CHICAGO — Flour is a raw ingredient that should not be eaten raw. Those in the baking industry and the milling industry already should know this, but the North American Millers’ Association, in the name of food safety, is spreading the word to consumers, home bakers, restaurants and schools.
Flour recalls at the retail level have happened every year since 2016, said James A. McCarthy, president and chief executive officer of NAMA, on March 3 at the American Society of Baking’s BakingTech event in Chicago. NAMA thus has good reason to explain the dangers of eating the raw ingredients.
NAMA, based in Arlington, Va., has met not only with the Food and Drug Administration but also with the Partnership for Food Safety Education, the American Bakers Association, the Food Marketing Institute and the National Restaurant Association.
The FDA gave word to NAMA that some restaurants are providing dough for children to play with before meals arrive at the table.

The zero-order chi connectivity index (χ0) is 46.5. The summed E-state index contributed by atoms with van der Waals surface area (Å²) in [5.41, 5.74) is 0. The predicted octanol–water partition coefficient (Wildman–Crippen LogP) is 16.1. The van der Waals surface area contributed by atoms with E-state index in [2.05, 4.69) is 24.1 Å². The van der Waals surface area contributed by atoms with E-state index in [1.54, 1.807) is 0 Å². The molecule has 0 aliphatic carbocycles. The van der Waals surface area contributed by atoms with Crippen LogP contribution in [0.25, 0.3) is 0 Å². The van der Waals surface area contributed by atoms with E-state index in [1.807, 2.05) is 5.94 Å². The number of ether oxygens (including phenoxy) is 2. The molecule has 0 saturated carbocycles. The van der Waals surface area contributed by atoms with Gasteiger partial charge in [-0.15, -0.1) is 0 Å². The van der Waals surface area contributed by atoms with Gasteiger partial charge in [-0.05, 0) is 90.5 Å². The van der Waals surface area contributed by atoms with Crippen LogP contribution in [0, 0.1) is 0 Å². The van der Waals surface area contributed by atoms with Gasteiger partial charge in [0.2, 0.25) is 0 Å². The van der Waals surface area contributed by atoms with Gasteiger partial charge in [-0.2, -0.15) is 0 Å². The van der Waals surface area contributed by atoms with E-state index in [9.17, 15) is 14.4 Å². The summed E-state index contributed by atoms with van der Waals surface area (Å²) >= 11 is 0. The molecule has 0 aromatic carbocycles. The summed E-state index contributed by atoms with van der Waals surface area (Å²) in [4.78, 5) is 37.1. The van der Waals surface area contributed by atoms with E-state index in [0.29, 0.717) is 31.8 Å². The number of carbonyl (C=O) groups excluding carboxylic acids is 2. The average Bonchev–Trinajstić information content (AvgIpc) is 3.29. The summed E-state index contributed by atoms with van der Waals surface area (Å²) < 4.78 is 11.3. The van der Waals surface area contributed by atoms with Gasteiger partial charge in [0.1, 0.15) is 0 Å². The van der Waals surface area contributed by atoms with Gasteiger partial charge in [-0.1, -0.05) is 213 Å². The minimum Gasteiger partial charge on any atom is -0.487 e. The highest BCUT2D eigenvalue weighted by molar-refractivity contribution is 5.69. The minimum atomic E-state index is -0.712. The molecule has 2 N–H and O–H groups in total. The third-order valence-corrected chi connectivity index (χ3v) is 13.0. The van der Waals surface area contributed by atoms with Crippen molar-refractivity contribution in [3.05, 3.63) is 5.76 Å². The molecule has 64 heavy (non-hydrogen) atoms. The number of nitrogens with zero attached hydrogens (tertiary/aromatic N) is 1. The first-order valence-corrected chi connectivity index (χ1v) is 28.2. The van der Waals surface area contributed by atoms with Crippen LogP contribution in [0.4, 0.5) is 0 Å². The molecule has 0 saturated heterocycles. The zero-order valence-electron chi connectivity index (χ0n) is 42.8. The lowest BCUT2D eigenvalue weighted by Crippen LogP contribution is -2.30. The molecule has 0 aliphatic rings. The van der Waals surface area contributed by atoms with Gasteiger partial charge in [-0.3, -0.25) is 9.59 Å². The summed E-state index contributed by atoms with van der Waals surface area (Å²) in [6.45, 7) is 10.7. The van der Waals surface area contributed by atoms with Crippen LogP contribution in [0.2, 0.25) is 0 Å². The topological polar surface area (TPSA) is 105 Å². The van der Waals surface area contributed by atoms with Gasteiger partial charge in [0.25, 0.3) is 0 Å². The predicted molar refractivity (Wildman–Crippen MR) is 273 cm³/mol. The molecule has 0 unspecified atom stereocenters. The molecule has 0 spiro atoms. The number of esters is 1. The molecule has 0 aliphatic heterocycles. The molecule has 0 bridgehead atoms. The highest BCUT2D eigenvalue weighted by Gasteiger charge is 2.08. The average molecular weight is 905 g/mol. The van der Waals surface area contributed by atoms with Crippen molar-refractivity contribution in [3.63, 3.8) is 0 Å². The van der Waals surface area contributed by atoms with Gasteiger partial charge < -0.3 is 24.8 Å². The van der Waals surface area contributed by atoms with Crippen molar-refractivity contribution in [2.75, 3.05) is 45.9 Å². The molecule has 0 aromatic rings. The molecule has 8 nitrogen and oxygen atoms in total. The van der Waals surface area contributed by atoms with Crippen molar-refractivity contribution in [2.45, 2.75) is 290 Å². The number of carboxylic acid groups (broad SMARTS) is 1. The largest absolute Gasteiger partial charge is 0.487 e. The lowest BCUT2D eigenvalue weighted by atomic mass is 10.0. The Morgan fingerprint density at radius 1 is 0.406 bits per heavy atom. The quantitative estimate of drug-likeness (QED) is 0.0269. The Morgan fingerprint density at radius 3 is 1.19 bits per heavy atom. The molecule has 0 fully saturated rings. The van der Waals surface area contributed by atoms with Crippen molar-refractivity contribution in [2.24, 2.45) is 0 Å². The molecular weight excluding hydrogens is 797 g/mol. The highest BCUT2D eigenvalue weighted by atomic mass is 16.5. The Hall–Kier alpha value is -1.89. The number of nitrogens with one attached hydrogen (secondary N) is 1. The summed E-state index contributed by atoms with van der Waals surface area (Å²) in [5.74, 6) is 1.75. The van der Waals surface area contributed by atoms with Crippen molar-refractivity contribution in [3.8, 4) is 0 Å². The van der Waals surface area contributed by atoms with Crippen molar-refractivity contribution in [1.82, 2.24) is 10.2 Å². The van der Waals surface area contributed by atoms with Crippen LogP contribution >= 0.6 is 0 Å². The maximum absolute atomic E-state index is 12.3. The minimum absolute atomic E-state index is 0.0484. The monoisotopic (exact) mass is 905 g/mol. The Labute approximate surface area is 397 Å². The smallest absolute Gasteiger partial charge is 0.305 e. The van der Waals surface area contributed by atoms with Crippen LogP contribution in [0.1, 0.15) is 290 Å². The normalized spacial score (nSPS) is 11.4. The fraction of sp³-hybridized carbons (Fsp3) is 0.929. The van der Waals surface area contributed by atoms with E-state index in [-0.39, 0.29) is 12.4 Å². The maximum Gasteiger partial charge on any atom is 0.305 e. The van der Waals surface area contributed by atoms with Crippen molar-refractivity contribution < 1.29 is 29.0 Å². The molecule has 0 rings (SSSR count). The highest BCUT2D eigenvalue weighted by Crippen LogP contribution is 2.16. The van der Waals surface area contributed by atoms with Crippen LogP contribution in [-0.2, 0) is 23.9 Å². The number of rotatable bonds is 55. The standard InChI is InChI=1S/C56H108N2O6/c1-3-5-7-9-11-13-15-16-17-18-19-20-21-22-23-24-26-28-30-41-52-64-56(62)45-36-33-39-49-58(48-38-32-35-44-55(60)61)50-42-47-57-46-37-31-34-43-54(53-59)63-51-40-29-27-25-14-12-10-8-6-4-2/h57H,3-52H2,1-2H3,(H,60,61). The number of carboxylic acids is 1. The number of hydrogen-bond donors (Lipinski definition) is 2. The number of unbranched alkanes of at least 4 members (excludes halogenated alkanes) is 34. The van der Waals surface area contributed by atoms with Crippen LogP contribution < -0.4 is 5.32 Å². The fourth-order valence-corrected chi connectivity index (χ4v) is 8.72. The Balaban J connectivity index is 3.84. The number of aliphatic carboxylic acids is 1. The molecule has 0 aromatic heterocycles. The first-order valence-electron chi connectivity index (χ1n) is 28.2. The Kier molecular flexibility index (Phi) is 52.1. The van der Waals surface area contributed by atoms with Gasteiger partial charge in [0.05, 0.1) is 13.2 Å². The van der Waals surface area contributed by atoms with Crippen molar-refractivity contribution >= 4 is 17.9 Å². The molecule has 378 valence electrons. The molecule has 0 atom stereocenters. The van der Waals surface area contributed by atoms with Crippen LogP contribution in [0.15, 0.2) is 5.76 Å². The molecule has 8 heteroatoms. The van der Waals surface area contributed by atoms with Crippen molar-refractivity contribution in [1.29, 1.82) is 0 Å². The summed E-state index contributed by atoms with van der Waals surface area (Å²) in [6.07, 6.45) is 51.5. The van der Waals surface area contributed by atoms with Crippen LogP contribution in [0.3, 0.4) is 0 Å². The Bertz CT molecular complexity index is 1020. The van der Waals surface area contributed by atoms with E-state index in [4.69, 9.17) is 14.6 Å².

“They (the FDA) said, ‘Please help us stop the restaurants from doing this,’” Mr. McCarthy said.
NAMA has posters on the safe handling of flour available for schools and other establishments.
“There are a vast number of high schools across the country that are doing cooking education and safe food handling education for a career, people going into the restaurant and baking industries,” Mr. McCarthy said.
NAMA also has created tools and resources that industry members may use to educate the public. An animated video explains how wheat is milled into flour and then packaged for use. The video emphasizes that people should not eat raw flour, raw cookie dough or batter and that baking tools should be cleaned with water.
NAMA will continue to work with the FDA, which is considering whether to create definitions for ready-to-eat food and non-ready-to-eat food, Mr. McCarthy said.
“We believe that FDA has the inclination to say that flour is a non-ready-to-eat food, but until that comes out, we are continuing to face these issues,” Mr. McCarthy said. “So for you, the baker, you take our flour, you heat-treat it, you take the kill-step, and it’s not a problem, but for the retail flour out there, it’s an issue.”